You’ll need to reboot once your Raspberry Pi firmware has updated—type sudo reboot to do this if the rpi-update tool doesn’t do it automatically.
How to Install a Major Raspbian Update on a Raspberry Pi
While the apt update process will update your software packages, it won’t update your system. While Raspbian can be updated to a major new release manually, there’s no automatic tool to do this.
Performing a manual update from one Raspbian version to the next is extremely problematic, especially given the changes to packages and features from one release to the next. To perform a major update from an older Raspbian release, you should first back up your Raspberry Pi and flash the latest version of Raspbian to your Raspberry Pi’s microSD card (or SD card for older Pi models).
This is also the method that the Raspberry Pi Foundation recommends over an in-place upgrade because it’s the cleanest, quickest, and best way to move from one major Raspbian release to the next. Doing this will wipe your microSD card, so make sure any files you wish to keep are backed up to an external drive before you begin.
- To do this, you’ll need to download and install the Raspberry Pi Imager tool for your operating system. This will automatically download the image file for the latest version of Raspbian and flash it to your microSD card directly.
- Once the Raspberry Pi Imager tool is installed, remove your Raspberry Pi’s microSD card and connect it to your PC, then launch the Raspberry Pi Imager. In the Imager window, click the Choose OS button and select Raspbian from the option window.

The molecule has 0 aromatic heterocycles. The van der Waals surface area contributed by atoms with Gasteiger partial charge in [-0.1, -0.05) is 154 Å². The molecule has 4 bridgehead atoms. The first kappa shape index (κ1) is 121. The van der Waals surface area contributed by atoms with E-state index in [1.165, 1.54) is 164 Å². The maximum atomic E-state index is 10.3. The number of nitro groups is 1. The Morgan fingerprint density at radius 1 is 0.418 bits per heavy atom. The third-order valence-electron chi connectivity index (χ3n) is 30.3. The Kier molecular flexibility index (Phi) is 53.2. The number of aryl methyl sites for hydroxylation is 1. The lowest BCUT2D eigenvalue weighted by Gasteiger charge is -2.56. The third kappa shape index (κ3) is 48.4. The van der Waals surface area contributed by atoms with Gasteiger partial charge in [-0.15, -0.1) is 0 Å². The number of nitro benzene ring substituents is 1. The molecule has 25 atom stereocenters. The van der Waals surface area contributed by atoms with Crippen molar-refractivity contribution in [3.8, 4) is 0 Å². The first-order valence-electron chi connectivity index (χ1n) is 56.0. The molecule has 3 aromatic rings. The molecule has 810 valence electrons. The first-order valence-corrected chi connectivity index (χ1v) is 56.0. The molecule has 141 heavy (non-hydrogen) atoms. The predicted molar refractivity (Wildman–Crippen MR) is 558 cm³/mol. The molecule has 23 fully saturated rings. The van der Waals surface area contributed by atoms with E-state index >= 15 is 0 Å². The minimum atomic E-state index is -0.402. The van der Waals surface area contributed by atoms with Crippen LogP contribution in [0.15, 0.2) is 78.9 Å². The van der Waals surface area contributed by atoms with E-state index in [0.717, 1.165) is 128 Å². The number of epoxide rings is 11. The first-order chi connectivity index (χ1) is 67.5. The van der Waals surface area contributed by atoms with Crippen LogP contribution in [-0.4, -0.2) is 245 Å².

- With Rasbian selected, click the Choose SD Card button, then select your microSD card from the SD card selection menu.
- When you’re ready to begin flashing your microSD card with the latest version of Raspbian, press the Write button.
- The Raspberry Pi Imager tool will take some time to download and write Raspbian to your microSD card. Once the process is complete, press Continue to end the tool.
You’ll be able to safely remove the microSD card, insert it back into your Raspberry Pi and power it up at this point. If the process was successful, you’ll be able to proceed with the initial setup process and restore any backed up files to your new Raspbian installation.
You should also open a terminal window and run sudo apt update && sudo apt full-upgrade to ensure that the latest software packages are installed for your fresh Raspbian installation.
Keeping Your Raspberry Pi Updated
While Linux devices like the Raspberry Pi are generally considered to be more secure than their Windows counterparts, that doesn’t mean it isn’t essential to keep your Raspberry Pi updated. Regular updates bring new software, bug fixes, advancements, and more.
Now you know how to update a Raspberry Pi, it’s probably a good idea to get comfortable using the Linux terminal, especially with some cool Linux terminal commands you can try on your Pi. Let us know your own Raspberry Pi tips and project ideas in the comments section below.